The other indicator, total time spent online with ONESELF, produces a similar, though not identical picture (not shown). The pattern of the medium use group reporting the least benefits again appears in six of the eight questions, though none of the differences are even close to significance. The only result that looks like the pattern expected if there were a relationship between intensity of use and reported utility is for the improvement of communication with one's doctor. It is, however, also not significant (□2 = 4.452,df = 2,p = .108).
We have to state: There is no indication that heavy users report more benefits of ONESELF than medium or light users. The absence of such a relationship in the presence of rather favorable replies to the questions about benefits allows two interpretations. Either a low level of contact with ONESELF is enough to produce a positive assessment of the site's benefits which cannot be further augmented by more contact, or the users' experience with the site did not have an influence on their further visiting it. In case of the first interpretation one could conclude that the site was of a quality that even cursory contact produced some of the desired effects. In case of the second interpretation one could conclude that there were some users who visited the site again and again although they did not find the benefits that we inquired about. Also, as use data are available only for a period that began some months after the project had started, it is conceivable that some patients who hardly returned to the site in the period monitored had been rather heavy users earlier, in the period not monitored.
Effects of ONESELF in Qualitative Analysis
The interviewed sample consider ONESELF very useful to build an individualized understanding of their situation: The richness and trustworthiness of the information, the possibility to interact with health professionals to obtain specific answers and the stability of the material helped them to construct their personal frame of reference about the nature and the course of their cLBP. People report that medical consultations were usually too short to elaborate a meaningful representation of their health problem. In ONESELF, on the contrary, people could take all the time they needed to navigate in the website and to confront their situation with the information provided. In this way, they could improve their self-comprehension. “It gives you descriptions and you say: ‘this stuff here… I see it, I see it ! I recognise myself in it, I recognise myself here !”’ (Man, 58, teacher)
ONESELF helped people in acquiring words about their health condition. Users could improve their capacity to speak about their situation in a way that people—and especially health professionals - could comprehend it and believe it to be true. “I have had the chance to clarify some things concerning the problem and thus be able to discuss it better with my doctor.” (Woman, 28, academic researcher)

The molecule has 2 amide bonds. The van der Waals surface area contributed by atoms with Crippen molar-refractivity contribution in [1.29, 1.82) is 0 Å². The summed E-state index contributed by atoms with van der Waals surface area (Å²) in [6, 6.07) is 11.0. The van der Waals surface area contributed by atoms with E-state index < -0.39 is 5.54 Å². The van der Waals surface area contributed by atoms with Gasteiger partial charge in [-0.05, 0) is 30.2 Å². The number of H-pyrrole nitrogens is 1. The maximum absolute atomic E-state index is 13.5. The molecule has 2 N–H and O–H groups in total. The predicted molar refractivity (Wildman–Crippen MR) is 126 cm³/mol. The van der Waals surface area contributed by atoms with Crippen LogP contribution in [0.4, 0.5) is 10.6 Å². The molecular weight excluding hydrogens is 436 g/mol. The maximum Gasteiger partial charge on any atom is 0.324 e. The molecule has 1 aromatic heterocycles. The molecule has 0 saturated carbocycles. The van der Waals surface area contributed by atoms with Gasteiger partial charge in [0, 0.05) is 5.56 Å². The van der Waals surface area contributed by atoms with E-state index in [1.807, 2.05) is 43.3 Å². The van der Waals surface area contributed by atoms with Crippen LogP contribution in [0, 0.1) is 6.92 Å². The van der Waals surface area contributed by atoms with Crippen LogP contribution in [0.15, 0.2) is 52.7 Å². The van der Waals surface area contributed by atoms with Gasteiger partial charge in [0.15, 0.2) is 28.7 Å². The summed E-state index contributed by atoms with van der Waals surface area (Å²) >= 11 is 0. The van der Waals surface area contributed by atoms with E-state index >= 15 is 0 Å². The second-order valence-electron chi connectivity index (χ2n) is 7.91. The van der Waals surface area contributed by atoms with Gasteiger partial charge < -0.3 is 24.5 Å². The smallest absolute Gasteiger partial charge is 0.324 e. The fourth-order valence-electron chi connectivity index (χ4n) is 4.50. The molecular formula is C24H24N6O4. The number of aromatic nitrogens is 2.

ONESELF provided users with basic orientation and information that suggested them how to behave towards cLBP. For example, people could learn new exercises or brush up on old ones. “ I have my 4 or 5 standard exercises, that cat one, that dog one, that one to stretch yourself out, those I always do. Then every now and then I catch one of your exercises and so I do a bit of your exercise too.” (Man, 58, teacher)
ONESELF helped people to acquire self-confidence in their ability to manage cLBP. Some users felt reassured because they had a trustworthy place where they could address concerns. Some people felt emotionally supported by the presence of other sufferers. Moreover, successful testimonials gave evidence that self-management was possible. “ When you are going through a moment when you have backache and you read a testimony which says ‘yes, there is someone who was able to do it', it gives you hope.” (Woman, 28, academic researcher)
ONESELF reminded people of the necessity of self-management. First, the quality and the continual update of the website encouraged people to visit ONESELF again and to continue thinking about self-management. Second, people did not have to make any effort or make any clear decision to obtain information and support. These were provided directly through the newsletter. It was enough to open the mailbox for reasons that could be independent of cLBP to get a reminder of the website and of the necessity of self-management. ONESELF thus contributes to the maintenance of a high level of motivation and adherence to self-management. “ Usually I went on the website when I read the newsletter. I read the letter and then I'm there, it's like a conditioned reflex.” (Woman, 49, nurse)